What Makes Transitioning a Pediatric Practice Unique?

Evolving a solo pediatric dental practice into a partnership is the most common type of practice transition of all of the specialties.

Though pediatric practice transitions are common, pediatric dentists can be difficult to recruit due to ample competition from other practices in addition to the fact that starting one’s own practice as a pediatric dentist can be simpler than other specialties.

A pediatric practice transition is unique due to the following:

Pediatric Practice Valuations

Many owners assume the valuation is simply a percentage of their annual collections or a multiple of their profit; this simply isn’t true! Your valuation includes several more elements of which you should be aware:

Interested in understanding how to plan for a pediatric transition? Want to know what your practice may be worth in today’s market?

For a complimentary review of your practice, please contact our office, or fill out a short contact form. To get started, we request basic financial and operational information and set up a one-hour review of your practice to give you real expectations of what you can expect as a seller, and what buyers are expecting from you!

*Source: CWA Pediatric Comparison Report



Overhead is the operating expenses of the practice. Typically, this will be the total expense of the practice minus any of the following expenses:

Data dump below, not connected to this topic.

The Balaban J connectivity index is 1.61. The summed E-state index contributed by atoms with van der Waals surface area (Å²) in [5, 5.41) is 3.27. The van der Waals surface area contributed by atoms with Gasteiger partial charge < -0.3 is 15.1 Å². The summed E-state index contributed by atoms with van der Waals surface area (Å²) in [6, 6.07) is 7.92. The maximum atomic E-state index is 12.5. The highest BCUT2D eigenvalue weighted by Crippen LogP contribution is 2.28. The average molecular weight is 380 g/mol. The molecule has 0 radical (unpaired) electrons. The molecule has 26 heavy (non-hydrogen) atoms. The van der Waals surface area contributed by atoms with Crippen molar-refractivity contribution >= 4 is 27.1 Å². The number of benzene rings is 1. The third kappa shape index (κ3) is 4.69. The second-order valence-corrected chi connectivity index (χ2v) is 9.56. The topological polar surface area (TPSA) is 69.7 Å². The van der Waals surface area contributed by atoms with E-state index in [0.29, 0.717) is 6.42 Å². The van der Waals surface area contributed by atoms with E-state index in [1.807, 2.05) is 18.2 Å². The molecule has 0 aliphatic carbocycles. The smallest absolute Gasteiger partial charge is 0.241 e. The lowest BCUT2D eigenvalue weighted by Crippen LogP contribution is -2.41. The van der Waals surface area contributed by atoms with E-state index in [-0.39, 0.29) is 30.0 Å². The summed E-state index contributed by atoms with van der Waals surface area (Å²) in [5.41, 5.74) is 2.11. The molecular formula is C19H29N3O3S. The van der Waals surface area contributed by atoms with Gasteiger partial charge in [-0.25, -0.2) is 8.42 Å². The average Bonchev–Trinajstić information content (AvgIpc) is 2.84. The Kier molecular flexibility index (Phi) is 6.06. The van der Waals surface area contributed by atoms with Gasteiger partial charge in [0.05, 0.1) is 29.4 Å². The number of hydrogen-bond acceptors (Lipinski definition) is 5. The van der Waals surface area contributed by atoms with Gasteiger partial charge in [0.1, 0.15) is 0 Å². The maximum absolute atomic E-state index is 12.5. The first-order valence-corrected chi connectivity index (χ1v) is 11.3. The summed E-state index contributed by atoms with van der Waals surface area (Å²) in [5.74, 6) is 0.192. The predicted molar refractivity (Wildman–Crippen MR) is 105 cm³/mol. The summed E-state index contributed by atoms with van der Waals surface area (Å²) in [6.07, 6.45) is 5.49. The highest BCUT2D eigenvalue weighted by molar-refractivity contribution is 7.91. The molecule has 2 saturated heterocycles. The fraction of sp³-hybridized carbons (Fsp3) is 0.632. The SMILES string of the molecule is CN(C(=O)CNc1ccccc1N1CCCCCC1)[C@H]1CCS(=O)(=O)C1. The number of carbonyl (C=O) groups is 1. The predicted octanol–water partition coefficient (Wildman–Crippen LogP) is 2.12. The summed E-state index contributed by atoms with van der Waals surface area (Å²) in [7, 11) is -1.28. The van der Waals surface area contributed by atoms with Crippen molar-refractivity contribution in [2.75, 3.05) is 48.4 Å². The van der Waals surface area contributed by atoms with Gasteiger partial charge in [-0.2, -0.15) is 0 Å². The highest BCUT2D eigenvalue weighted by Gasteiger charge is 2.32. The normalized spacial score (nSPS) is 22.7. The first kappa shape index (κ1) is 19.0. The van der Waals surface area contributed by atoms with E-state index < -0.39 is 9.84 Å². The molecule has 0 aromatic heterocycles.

• Owner Doctor’s & Associates Salary (including applicable payroll taxes)
  • Financing Costs (Interest Expense, if applicable)
  • Non- Cash Charges (Amortization, Depreciation)
  • Owner Discretionary Expenses – Travel, Continuing Education, Automobile Expense, Cell Phones, etc.)
  • Excess or additional rent if owner also owns building and are paying themselves a rent above or below the market rate
  • Retirement or Pension Expense

Whatever is left divided by the collections of the practice will equal the overhead rate of the practice. This typically falls between 30-60% in dentistry, the lower the percentage, the better.

Assets are the items in your practice that help you generate your cash flow such as supplies, equipment and the furniture and fixtures of your office.

  • Supplies: To understand the value of your supplies, we aren’t asking you to count gauze pads or gloves, we will typically take two months of your normal supply expense to estimate the value of the supplies you have on hand. This will vary by specialty – but typically Oral Surgeons or Periodontists who work with implants will have higher supply expenses due to implant or bone grafting costs.
  • Furniture and Fixtures: You will want the estimated value of the assets that are not dental related (waiting rooms chairs, break room, decorative pieces that will stay in the practice, etc.) to be accounted for in the final estimate of asset value. This can be as detailed as a piece-by-piece inventory or estimated by room.
  • Oral Surgery Equipment: Generally in a valuation of your practice, a third party will be required to come in and provide you an independent third party appraisal of your equipment value. Alternatively, if you have the original invoices of the equipment of your practice, we can use these as a basis for an estimate of value. X-ray units, dental chairs, cabinetry, sterilization equipment, Lasers, Intra-Oral Cameras and computer systems and other similar equipment will be included here.
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